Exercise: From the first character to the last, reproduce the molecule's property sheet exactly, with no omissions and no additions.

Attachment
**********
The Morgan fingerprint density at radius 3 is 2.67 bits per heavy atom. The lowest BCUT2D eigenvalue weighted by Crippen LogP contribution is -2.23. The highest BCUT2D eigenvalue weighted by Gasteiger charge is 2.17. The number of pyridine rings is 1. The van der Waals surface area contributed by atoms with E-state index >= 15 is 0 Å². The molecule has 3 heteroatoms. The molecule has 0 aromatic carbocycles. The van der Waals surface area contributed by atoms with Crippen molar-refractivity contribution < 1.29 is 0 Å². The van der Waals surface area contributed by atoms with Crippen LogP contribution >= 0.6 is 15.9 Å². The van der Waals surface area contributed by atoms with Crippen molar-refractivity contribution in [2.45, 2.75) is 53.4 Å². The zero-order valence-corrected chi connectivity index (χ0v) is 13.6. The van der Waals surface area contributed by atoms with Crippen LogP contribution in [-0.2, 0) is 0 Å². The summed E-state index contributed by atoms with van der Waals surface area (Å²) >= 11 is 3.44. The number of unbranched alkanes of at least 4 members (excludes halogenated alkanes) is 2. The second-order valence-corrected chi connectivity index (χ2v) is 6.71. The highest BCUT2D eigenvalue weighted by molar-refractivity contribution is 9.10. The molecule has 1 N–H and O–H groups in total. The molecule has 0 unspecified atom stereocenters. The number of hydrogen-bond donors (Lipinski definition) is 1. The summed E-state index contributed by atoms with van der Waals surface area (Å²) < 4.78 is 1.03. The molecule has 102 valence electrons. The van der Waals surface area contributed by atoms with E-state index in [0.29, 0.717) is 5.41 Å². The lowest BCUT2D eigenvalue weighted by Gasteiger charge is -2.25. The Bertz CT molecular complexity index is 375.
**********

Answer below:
The Morgan fingerprint density at radius 3 is 2.67 bits per heavy atom. The lowest BCUT2D eigenvalue weighted by Crippen LogP contribution is -2.23. The highest BCUT2D eigenvalue weighted by Gasteiger charge is 2.17. The number of pyridine rings is 1. The van der Waals surface area contributed by atoms with E-state index >= 15 is 0 Å². The molecule has 3 heteroatoms. The molecule has 0 aromatic carbocycles. The van der Waals surface area contributed by atoms with Crippen molar-refractivity contribution < 1.29 is 0 Å². The van der Waals surface area contributed by atoms with Crippen LogP contribution >= 0.6 is 15.9 Å². The van der Waals surface area contributed by atoms with Crippen molar-refractivity contribution in [2.45, 2.75) is 53.4 Å². The zero-order valence-corrected chi connectivity index (χ0v) is 13.6. The van der Waals surface area contributed by atoms with Crippen LogP contribution in [-0.2, 0) is 0 Å². The summed E-state index contributed by atoms with van der Waals surface area (Å²) >= 11 is 3.44. The number of unbranched alkanes of at least 4 members (excludes halogenated alkanes) is 2. The second-order valence-corrected chi connectivity index (χ2v) is 6.71. The highest BCUT2D eigenvalue weighted by molar-refractivity contribution is 9.10. The molecule has 1 N–H and O–H groups in total. The molecule has 0 unspecified atom stereocenters. The number of hydrogen-bond donors (Lipinski definition) is 1. The summed E-state index contributed by atoms with van der Waals surface area (Å²) < 4.78 is 1.03. The molecule has 102 valence electrons. The van der Waals surface area contributed by atoms with E-state index in [0.29, 0.717) is 5.41 Å². The lowest BCUT2D eigenvalue weighted by Gasteiger charge is -2.25. The Bertz CT molecular complexity index is 375.